Once a week on Friday, Uncle Bardie celebrates the creativity in others by shining a Spotlight on a movie or a creator. This week’s Spotlight Creator is Joseph Reed Hayes, a Central Florida Playwright:
Once a week on Friday, Uncle Bardie celebrates the creativity in others by shining a Spotlight on a movie or a creator. This week’s Spotlight Creator is Joseph Reed Hayes, a Central Florida Playwright:
Denise had a cousin who was nothing if not a dreamer. Denise’s cousin died of a broken heart.
Denise decided that was not for her. She had big dreams. But nobody in the family believed her. Not her brother, not her sister. They went their separate ways, found spouses, settled down. Each had a son and a daughter. Her parents liked their children’s spouses. And when they had kids, they made her mom and dad so happy. They now had grand children to spoil.
Denise’s mother kept asking, “When are you going to get a husband and have kids. All those guys you hang out with are gay. They are not husband material. Find a guy. You’ll be a happy Mr. and Mrs.” Her dad said nothing. He wasn’t a talker.
Now Denise liked her sister-in-law well enough. They went shopping and laughed and gossiped the way women do. Her brother-in-law, Marvin, only talked politics. The president this. The president that. And he was loud about it. “Oh, that’s just Marvin,” her sister excused her husband. “He’s got a good heart and he cares about the world.”
Right, Denise thought.
The times she saw her brother and his wife became fewer and fewer. They seemed to drift away from the family. Denise thought it was because of Marvin. He was a hater. Little did she know that her brother’s father-in-law had cancer. Her brother and his wife were helping her mother.
Denise always liked her nieces and her nephews. They seemed like good eggs. Her brother’s daughter especially. She had big dreams like Denise. That was when Denise decided to be a role model and really pursue her dreams. She had talent. She knew she did.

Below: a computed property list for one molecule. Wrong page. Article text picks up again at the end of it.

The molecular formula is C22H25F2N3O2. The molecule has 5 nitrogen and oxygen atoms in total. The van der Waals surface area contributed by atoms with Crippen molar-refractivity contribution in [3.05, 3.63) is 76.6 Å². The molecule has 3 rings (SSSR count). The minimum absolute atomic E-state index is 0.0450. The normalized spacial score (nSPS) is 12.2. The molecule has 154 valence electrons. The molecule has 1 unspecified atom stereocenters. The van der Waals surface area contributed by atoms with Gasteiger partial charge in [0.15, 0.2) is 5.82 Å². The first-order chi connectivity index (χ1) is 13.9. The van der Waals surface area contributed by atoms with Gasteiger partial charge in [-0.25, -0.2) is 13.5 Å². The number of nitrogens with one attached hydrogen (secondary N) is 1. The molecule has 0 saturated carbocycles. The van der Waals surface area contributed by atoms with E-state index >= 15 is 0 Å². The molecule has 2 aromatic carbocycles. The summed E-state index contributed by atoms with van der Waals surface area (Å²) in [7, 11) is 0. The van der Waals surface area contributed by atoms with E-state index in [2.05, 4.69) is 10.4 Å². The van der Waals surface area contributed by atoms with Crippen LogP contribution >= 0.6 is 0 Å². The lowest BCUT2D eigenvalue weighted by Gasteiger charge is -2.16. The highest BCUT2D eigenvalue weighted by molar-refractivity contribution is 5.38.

So she was going to New York and become a Broadway set designer. It had been something she wanted since she could remember. When she was seven or eight, she watched a tv show and she wasn’t at all interested in the actors. She wondered how the sets were made.
Oh, sure she liked boys but they were never as handy dandy with a hammer as she was. She could drive a nail into a board, and she could drive it straight. When she went into high school, she joined the drama club. Her drama teacher was sure she had the goods to be a set designer par excellence.
After high school, she let go of her dream. Her mother convinced her that life was too scary. She had to make a living, everybody told her. So she went off to nursing school and became a nurse. It was the easy way out. Dreams were risky, and they were scary. The closest she came to Broadway was the Community Theater.
Now she was in her early thirties. She finally had her education loans paid off. It had been a hard scrimp. She saved and lived with her parents to do it.
Seeing her niece one day made up Denise’s mind. It was now or never. She decided it was time to grow up and prove she had the goods. Be the woman she was meant to be.
On her last night at home, she and her mother had a fight. The next morning her mother didn’t come down to wish her good luck. But her father gave her a ride. In the car, her handed her $1000. “Just in case,” he said.
She wanted to cry but she didn’t. She pushed back her tears.
“Call me at the office if you need help,” her father said. At one time, he’d had dreams. He had not had the courage to pursue them. So he knew what his daughter was doing and how hard it was. But it was the right thing to do.
They pulled up at the bus station and went inside. Her dad bought the ticket. It was a round trip ticket just in case. Denise refused it. So her dad paid for a one-way ride to the big city. Then they hugged.
He left her sitting on a bench waiting for the bus.
“Man, I can do it,” she told herself, caught the bus and left town. As she rode the bus, she thought about all the stages of her life. That was then. Now she had the future ahead of her. She was thirty-two and just starting. And she realized that it is never too late to pursue her dreams.